Peter Woodhouse, New Zealand
We are facing SMT components No solder and solder bridging issue (Glue PCBA) at wave soldering process. Fine tuned the wave parameters improved but not able to eliminate the issue. Suspecting because of moisture pad and component leads contaminated due this we are facing this issue.

After SMT Reflow process with in how many days wave soldering process to be completed for glue PCB'S & Normal PCB'S. or is their any other reason please suggest.
Shankar, India
Being trained extensively in High Reliability Soldering and Connections since 1976. I notice, when at my home hobby lab (dc-15 ghz capable) because it is quiet, I have long experienced the same issues using paste for rework/repairs. I also try not to use it(paste) opting for wire solder instead. One other item of interest is the amount of these balls is proportional to the loudness of "the sizzle" sound. I can agree some what with the moisture idea but just the flux itself "sizzling off" is also propelling balls in the area. Try this to see it yourself. get digital microscope cam, focus on little dab of paste, plunge in iron or hot air (hot air generates less due to more slow even heating) inspect area around dab and there they are>>>>
William Jones, Harimatec Inc.
Also, in agreement that most issues come from hand soldering techniques. I have found operators who do not keep the solder iron tip clean, will leave solder balls and splash around the solder joint, usually from the dross build-up on the iron. Feedback and refresher training help.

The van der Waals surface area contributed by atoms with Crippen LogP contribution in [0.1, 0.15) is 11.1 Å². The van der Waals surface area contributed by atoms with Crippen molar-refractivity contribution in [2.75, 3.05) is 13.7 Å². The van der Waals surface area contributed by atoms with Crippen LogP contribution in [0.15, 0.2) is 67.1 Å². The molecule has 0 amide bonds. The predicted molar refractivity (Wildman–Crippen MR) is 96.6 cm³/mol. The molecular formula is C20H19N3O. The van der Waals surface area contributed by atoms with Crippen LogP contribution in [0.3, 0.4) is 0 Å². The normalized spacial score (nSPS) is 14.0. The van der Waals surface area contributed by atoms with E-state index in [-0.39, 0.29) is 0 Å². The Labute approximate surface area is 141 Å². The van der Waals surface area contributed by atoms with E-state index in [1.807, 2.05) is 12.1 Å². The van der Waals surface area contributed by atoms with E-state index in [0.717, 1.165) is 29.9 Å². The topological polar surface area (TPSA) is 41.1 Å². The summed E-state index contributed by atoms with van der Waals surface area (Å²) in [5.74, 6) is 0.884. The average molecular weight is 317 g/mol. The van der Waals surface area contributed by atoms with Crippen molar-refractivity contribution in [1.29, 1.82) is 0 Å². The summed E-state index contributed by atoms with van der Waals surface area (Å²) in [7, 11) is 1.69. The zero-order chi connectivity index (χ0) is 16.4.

Bonnie Dewey, CIT, CQT, Saunders Electronics
Moisture is a contributor to solder balls. Trapped moisture, when ramped up to solder temperatures creates steam per se, pressure and out-gasses. Solder gets expelled from the solder joint, displaced, creating a ball. Keep in mind when using aqueous cleaning of PCBA's that they should be baked out prior to hand assembly or thru-hole. In the case presented here, its possible the 8 pin device they were hand soldering contained moisture. If the anomaly were specific to that part.
Tom McCarthy, TJM Electronics, USA
I agree that solder balls during the hand soldering process can often be attributed to hand soldering techniques. Use of a heat transfer bridge and a reduced feed rate of solder into the joint have helped me address this problem. Operators may try to improve their speed/efficiency by feeding too much solder into the joint too quickly. In a no clean process, when no external flux is applied, solder balls can result. IPC hand soldering training DVDs cover both topics and are a great training resource.
Anna Hill, Burton Industries, USA
Free Newsletter Subscription
Every issue of the Circuit Insight email newsletter will bring you the latest information on the issues affecting you and your company.

Insert Your Email Address

Directory Search

Program Search
Related Programs
bullet Fill the Void II: An Investigation into Methods of Reducing Voiding
bullet Surface Treatment Enabling Low Temperature Soldering to Aluminum
bullet Behavior of Materials in the Manufacturing Environment
bullet Solder Joint Embrittlement Mechanisms, Solutions and Standards
bullet Issues With Fillets on Via Holes?
bullet Rheology and Wetting Characterizations of Flux and Solder Paste
bullet Challenges for Bottom Termination Components
bullet Converting Cable Assembly to Lead Free Solder
bullet Why is Solder Dross Sticking to Our PCBAs?
bullet Will Nitrogen Reduce Wave Solder Defects?
More Related Programs